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Propaganda: a message directly aimed at influencing the opinions and actions of others rather than impartially providing information.  It may occur when

·        Only certain favorable details are selected

·        Details are purposefully distorted or falsified


A message does not have to be untrue to qualify as propaganda. Omitting truth is sometimes just as effective as lying. We call this “stacking the deck.”


Propaganda usually incorporates an emotional appeal as opposed to a rational argument.


Banners, slogan, and clichés are employed that provoke strong emotion or serve to reinforce old, learned assumptions.   An appeal to fear is most effective in galvanizing public response.


Frequently these clichés and slogans are repeated as many times as possible in as many locations as possible.  “A lie repeated often enough becomes truth.”

Dr Paul Joseph Goebbels, Hitler's Minister of Propaganda (1933-1945), invented the Big Lie theory; he exploited the German radio, press, cinema, and theatre to launch propaganda against the Jews and other groups. He claimed the bigger the lie, the greater the likelihood that people would believe it.

Language is a major tool of propagandists.  Loaded words that illicit trigger responses or that suggest strong positive or negative connotations are employed to sway opinions.

          Patriotism, evil-doers, evil-lution, godless atheists, courageous defenders of the faith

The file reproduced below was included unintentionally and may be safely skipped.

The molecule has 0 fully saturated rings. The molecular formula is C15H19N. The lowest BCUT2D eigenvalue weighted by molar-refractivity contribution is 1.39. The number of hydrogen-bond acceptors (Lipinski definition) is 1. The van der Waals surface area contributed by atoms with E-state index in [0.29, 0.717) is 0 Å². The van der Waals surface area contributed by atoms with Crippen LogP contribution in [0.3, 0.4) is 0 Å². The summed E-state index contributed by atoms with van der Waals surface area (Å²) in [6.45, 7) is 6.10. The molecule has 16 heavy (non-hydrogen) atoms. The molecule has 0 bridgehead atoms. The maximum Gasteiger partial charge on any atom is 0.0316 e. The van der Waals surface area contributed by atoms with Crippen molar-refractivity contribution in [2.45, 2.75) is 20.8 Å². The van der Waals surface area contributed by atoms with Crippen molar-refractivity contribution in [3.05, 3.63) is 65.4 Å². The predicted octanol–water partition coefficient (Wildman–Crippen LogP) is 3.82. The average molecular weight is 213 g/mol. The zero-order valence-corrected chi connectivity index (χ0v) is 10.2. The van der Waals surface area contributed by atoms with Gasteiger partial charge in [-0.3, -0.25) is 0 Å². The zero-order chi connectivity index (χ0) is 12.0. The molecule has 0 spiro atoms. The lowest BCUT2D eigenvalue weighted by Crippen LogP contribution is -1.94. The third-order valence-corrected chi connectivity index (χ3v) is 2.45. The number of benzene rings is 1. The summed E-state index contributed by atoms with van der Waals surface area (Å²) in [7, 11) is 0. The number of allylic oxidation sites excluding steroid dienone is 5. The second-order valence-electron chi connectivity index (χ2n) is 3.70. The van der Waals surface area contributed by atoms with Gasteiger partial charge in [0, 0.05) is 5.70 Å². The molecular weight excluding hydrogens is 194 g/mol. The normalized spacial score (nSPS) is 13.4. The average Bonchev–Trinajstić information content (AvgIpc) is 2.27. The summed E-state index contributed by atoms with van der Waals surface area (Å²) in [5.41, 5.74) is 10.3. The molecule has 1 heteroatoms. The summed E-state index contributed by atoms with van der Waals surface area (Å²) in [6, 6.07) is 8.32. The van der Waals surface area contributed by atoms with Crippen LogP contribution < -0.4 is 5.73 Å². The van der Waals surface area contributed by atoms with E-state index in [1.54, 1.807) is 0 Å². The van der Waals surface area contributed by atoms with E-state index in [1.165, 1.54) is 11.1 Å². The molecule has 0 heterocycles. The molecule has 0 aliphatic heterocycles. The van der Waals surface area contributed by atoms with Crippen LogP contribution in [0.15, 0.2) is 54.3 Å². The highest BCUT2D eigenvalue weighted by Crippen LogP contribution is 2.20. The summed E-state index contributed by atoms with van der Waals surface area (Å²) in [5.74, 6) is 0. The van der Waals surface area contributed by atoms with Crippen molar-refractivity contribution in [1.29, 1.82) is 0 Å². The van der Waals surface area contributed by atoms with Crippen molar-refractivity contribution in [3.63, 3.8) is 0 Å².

Often employed techniques:

          Name calling

Appeal to fear

Appeal to authority

          Tireless repetition

          Join the bandwagon

          Oversimplification of issues

          Glittering generalities




Unstated Assumptions


Methods of transmission:

          Historical revision





          Public-service announcements


          Government reports


          Junk science

 How can we guard against propaganda?

Be wary of the us vs. them argument in which the speaker or writer challenges you to join with reasonable people to oppose the enemy.  Such language is inherently divisive and erects barriers to working together to solve problems.

Has the speaker/writer resorted to name calling or guilt by association without any hard evidence? It is professional to talk about the issues, not to defame the speaker.

What might be the hidden motivations of the speaker/writer? Does he stand to profit in power or finances by his position?

Are emotional words, both negative and positive, peppered throughout a speech or writing that otherwise would lack real substance?

Has the speaker/writer introduced a “red herring” or a “straw man” to confuse you and win you to his side?

Is the real-life testimonial representative of a large group or was the yea-sayer hand selected? If the testimony is by a recognized authority, is he an authority in this field?

Is there an appeal to pity that drowns out all rational debate?

Are the ideas presented in a calm, rational manner addressing claims and counterclaims or does it incite the audience or reader to rash action?

If this is a scientific theory or article, has it been subjected to wide peer-review or has it been published in a reputable journal?

Has the speaker or writer created a false dilemma?  You do not have to be either for them or against them. Reasonable people can sometimes assume the golden mean.

Are the consequences of disagreeing with the speaker/writer really as catastrophic as they imply?

Joining the bandwagon does not mean you are in the right. Some of the greatest historical abuses have been sanctioned by mob mentality.

Simply stating that “they started it first” is a rather juvenile way of rationalizing a harsh reaction. Considering the future consequences of ones actions should take precedence over revenge.

Above all, study the issue discussed.  Following your in-depth research, more complex or competing details might sway you in the opposite direction. Even if they don’t, you are on steadier ground.